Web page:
When you have a deadline, suddenly everything is more exciting. I’ve lined up time with good friends to go for long runs and to paint my house. I’ve carefully considered how I want to warp my loom. I started a book that I found in a free book pile. I played video games with a friend I hadn’t spoken to in a while. I taught someone how to knit and drove so that they could knit on the way to our plans for the day. I’ve been looking at things to embroider or sew. I’ve considered complicated baking recipes — anything other than sitting down and working on the sweater. A sweater that I was very interested in making when I originally began the project, so what happened?

The deadline. All of my problems surround a single date: August 31st, 2019. It’s looming over me, casting a dark shadow over my creativity. If not for the deadline, I would pick up a different project or craft for a little bit. If not for the deadline, I would put the sweater in a bag and not worry about it for a few days or weeks. If not for the deadline I would be daydreaming about projects that I want to start or how the sweater will look when it’s finished. The dark shadow of this deadline has effectively stomped on my inspiration.

While this sounds dramatic, I think there is a lot of truth to this discovery. For starters, even though I’ve been thinking about alternative crafts, I haven’t had any desire to start one. No desire to warp my loom or cut fabric pieces to sew something. My current embroidery project has been left untouched since the month began. There the deadline waits. There the sweater sits.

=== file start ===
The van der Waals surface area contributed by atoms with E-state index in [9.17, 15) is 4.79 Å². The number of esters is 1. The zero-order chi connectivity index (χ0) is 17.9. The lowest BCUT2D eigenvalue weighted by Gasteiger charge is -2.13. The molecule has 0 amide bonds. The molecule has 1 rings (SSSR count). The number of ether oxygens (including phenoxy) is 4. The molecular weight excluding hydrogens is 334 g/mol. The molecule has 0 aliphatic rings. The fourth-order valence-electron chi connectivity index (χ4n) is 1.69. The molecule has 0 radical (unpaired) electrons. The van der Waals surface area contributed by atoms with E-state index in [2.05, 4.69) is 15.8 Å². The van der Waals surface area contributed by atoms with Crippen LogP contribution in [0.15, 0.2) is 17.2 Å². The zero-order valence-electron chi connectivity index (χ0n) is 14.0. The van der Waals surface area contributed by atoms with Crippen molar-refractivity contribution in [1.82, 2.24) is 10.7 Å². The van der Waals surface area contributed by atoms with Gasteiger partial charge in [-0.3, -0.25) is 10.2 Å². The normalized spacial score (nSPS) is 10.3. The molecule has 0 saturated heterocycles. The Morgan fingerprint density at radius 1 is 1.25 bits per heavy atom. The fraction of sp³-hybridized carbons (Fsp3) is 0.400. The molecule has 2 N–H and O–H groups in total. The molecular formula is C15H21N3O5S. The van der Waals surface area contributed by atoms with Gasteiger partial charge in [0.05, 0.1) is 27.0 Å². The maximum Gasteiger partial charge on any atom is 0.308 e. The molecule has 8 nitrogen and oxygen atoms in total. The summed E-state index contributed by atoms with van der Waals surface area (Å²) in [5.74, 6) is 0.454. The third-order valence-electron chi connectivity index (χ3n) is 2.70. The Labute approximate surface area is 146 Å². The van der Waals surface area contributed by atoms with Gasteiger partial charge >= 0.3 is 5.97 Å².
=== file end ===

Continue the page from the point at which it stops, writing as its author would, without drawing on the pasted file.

It will be a beautiful sweater. I know it will be. I will finish it when I finish it, but I think until the deadline passes and I’ve been forced to give up the deadline I will struggle to find inspiration in the world around me.

This makes me sad, for deadlines offer a persistent source of inspiration death. Birthdays, Holidays, Babies being born — all things are beautiful and exciting and excellent reasons to make something. All are inspiring and fantastic reasons to create, yet all create a deadline that the crafter must race towards. Faster and faster until the project is no longer for fun. They may begin fun, they may end fun, but there is always a moment in the process where my mood turns dark and resentful. Where I wonder if I have taken on too much. Where I swear to myself that I won’t do another challenge again.

But then, perhaps in true human fashion, the pain fades and I forget the pressure of a deadline. I find myself pushed to creativity and inspiration by a challenge or an opportunity to give someone a gift. I enter into the process refreshed and optimistic, questioning why I ever thought the deadline had the potential to bring death to my inspiration. Someday I will learn, maybe. Until then, I will continue to crank out baby sweaters to surprise new parents. I will agonize over my holiday knitting list. I will announce that I’m not doing Camp Loopy ever again, knowing that I probably will next summer. Perhaps someday I will learn, perhaps I never will. Until then, I will continue to knit this sweater as fast as I can. After all, I have a deadline coming up.